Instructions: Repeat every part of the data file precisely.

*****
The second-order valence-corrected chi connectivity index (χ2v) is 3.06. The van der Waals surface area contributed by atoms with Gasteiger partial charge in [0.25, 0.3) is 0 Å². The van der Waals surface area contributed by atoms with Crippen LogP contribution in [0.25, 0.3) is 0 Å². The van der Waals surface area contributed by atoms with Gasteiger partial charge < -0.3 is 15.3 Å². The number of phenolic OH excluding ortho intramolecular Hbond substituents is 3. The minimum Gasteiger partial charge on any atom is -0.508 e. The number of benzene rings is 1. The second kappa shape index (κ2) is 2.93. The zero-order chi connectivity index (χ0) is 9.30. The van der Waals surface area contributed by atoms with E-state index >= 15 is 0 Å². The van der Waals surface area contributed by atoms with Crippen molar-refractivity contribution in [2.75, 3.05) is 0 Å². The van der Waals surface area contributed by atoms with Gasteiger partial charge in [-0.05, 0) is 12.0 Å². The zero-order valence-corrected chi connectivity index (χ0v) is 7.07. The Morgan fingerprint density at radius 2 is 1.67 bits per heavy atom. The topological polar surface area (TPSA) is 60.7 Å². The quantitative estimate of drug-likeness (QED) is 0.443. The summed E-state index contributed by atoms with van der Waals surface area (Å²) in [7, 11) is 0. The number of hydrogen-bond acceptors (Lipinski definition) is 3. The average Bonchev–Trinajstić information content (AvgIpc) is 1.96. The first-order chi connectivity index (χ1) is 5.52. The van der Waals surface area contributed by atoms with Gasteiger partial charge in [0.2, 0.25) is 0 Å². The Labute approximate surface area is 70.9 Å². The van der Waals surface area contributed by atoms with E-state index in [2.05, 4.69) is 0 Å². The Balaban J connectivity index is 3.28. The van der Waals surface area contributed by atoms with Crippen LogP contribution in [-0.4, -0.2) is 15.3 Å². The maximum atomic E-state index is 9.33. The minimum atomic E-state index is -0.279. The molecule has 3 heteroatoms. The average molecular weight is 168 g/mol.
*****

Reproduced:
The second-order valence-corrected chi connectivity index (χ2v) is 3.06. The van der Waals surface area contributed by atoms with Gasteiger partial charge in [0.25, 0.3) is 0 Å². The van der Waals surface area contributed by atoms with Crippen LogP contribution in [0.25, 0.3) is 0 Å². The van der Waals surface area contributed by atoms with Gasteiger partial charge < -0.3 is 15.3 Å². The number of phenolic OH excluding ortho intramolecular Hbond substituents is 3. The minimum Gasteiger partial charge on any atom is -0.508 e. The number of benzene rings is 1. The second kappa shape index (κ2) is 2.93. The zero-order chi connectivity index (χ0) is 9.30. The van der Waals surface area contributed by atoms with E-state index >= 15 is 0 Å². The van der Waals surface area contributed by atoms with Crippen molar-refractivity contribution in [2.75, 3.05) is 0 Å². The van der Waals surface area contributed by atoms with Gasteiger partial charge in [-0.05, 0) is 12.0 Å². The zero-order valence-corrected chi connectivity index (χ0v) is 7.07. The Morgan fingerprint density at radius 2 is 1.67 bits per heavy atom. The topological polar surface area (TPSA) is 60.7 Å². The quantitative estimate of drug-likeness (QED) is 0.443. The summed E-state index contributed by atoms with van der Waals surface area (Å²) in [7, 11) is 0. The number of hydrogen-bond acceptors (Lipinski definition) is 3. The average Bonchev–Trinajstić information content (AvgIpc) is 1.96. The first-order chi connectivity index (χ1) is 5.52. The van der Waals surface area contributed by atoms with Gasteiger partial charge in [0.2, 0.25) is 0 Å². The Labute approximate surface area is 70.9 Å². The van der Waals surface area contributed by atoms with E-state index in [2.05, 4.69) is 0 Å². The Balaban J connectivity index is 3.28. The van der Waals surface area contributed by atoms with Crippen LogP contribution in [-0.4, -0.2) is 15.3 Å². The maximum atomic E-state index is 9.33. The minimum atomic E-state index is -0.279. The molecule has 3 heteroatoms. The average molecular weight is 168 g/mol.